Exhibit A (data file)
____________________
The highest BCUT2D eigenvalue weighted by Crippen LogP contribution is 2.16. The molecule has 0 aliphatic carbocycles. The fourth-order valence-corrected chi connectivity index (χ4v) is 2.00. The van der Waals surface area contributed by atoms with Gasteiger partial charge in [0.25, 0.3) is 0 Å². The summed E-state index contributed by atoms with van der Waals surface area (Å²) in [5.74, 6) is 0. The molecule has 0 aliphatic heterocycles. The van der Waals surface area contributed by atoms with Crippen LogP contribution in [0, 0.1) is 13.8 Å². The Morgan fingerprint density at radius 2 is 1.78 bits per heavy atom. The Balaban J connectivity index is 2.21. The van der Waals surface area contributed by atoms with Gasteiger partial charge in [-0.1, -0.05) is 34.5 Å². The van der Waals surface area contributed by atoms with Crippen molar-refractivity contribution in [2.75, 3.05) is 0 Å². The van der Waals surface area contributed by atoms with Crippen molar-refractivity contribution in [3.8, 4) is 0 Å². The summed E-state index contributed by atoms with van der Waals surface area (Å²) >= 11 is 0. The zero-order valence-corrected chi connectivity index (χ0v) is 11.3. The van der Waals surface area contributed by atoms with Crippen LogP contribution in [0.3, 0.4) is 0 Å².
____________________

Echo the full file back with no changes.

The highest BCUT2D eigenvalue weighted by Crippen LogP contribution is 2.16. The molecule has 0 aliphatic carbocycles. The fourth-order valence-corrected chi connectivity index (χ4v) is 2.00. The van der Waals surface area contributed by atoms with Gasteiger partial charge in [0.25, 0.3) is 0 Å². The summed E-state index contributed by atoms with van der Waals surface area (Å²) in [5.74, 6) is 0. The molecule has 0 aliphatic heterocycles. The van der Waals surface area contributed by atoms with Crippen LogP contribution in [0, 0.1) is 13.8 Å². The Morgan fingerprint density at radius 2 is 1.78 bits per heavy atom. The Balaban J connectivity index is 2.21. The van der Waals surface area contributed by atoms with Gasteiger partial charge in [-0.1, -0.05) is 34.5 Å². The van der Waals surface area contributed by atoms with Crippen molar-refractivity contribution in [2.75, 3.05) is 0 Å². The van der Waals surface area contributed by atoms with Crippen molar-refractivity contribution in [3.8, 4) is 0 Å². The summed E-state index contributed by atoms with van der Waals surface area (Å²) >= 11 is 0. The zero-order valence-corrected chi connectivity index (χ0v) is 11.3. The van der Waals surface area contributed by atoms with Crippen LogP contribution in [0.3, 0.4) is 0 Å².